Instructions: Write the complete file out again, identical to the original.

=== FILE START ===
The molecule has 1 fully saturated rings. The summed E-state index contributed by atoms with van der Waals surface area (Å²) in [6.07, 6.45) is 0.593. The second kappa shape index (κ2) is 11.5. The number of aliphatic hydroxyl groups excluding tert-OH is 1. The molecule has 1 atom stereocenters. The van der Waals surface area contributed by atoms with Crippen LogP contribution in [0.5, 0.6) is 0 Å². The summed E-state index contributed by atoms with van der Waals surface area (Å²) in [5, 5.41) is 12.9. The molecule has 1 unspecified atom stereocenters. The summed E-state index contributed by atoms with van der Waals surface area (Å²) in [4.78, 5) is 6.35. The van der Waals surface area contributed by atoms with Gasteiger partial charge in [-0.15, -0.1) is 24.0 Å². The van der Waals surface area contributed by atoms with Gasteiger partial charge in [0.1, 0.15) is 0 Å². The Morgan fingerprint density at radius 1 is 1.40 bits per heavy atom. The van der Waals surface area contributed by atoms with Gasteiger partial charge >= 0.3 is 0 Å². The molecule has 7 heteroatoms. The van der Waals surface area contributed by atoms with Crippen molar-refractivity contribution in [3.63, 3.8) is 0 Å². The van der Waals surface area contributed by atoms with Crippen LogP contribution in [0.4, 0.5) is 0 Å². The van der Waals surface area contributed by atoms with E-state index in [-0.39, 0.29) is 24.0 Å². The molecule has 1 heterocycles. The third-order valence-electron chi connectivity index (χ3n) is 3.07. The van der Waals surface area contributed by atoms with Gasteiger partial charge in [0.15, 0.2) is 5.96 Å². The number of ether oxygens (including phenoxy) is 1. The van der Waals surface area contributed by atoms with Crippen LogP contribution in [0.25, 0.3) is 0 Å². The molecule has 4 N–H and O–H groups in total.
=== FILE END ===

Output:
The molecule has 1 fully saturated rings. The summed E-state index contributed by atoms with van der Waals surface area (Å²) in [6.07, 6.45) is 0.593. The second kappa shape index (κ2) is 11.5. The number of aliphatic hydroxyl groups excluding tert-OH is 1. The molecule has 1 atom stereocenters. The van der Waals surface area contributed by atoms with Crippen LogP contribution in [0.5, 0.6) is 0 Å². The summed E-state index contributed by atoms with van der Waals surface area (Å²) in [5, 5.41) is 12.9. The molecule has 1 unspecified atom stereocenters. The summed E-state index contributed by atoms with van der Waals surface area (Å²) in [4.78, 5) is 6.35. The van der Waals surface area contributed by atoms with Gasteiger partial charge in [-0.15, -0.1) is 24.0 Å². The van der Waals surface area contributed by atoms with Gasteiger partial charge in [0.1, 0.15) is 0 Å². The Morgan fingerprint density at radius 1 is 1.40 bits per heavy atom. The van der Waals surface area contributed by atoms with Gasteiger partial charge >= 0.3 is 0 Å². The molecule has 7 heteroatoms. The van der Waals surface area contributed by atoms with Crippen molar-refractivity contribution in [3.63, 3.8) is 0 Å². The van der Waals surface area contributed by atoms with Crippen LogP contribution in [0.4, 0.5) is 0 Å². The van der Waals surface area contributed by atoms with E-state index in [-0.39, 0.29) is 24.0 Å². The molecule has 1 heterocycles. The third-order valence-electron chi connectivity index (χ3n) is 3.07. The van der Waals surface area contributed by atoms with Gasteiger partial charge in [0.15, 0.2) is 5.96 Å². The number of ether oxygens (including phenoxy) is 1. The van der Waals surface area contributed by atoms with Crippen LogP contribution in [0.25, 0.3) is 0 Å². The molecule has 4 N–H and O–H groups in total.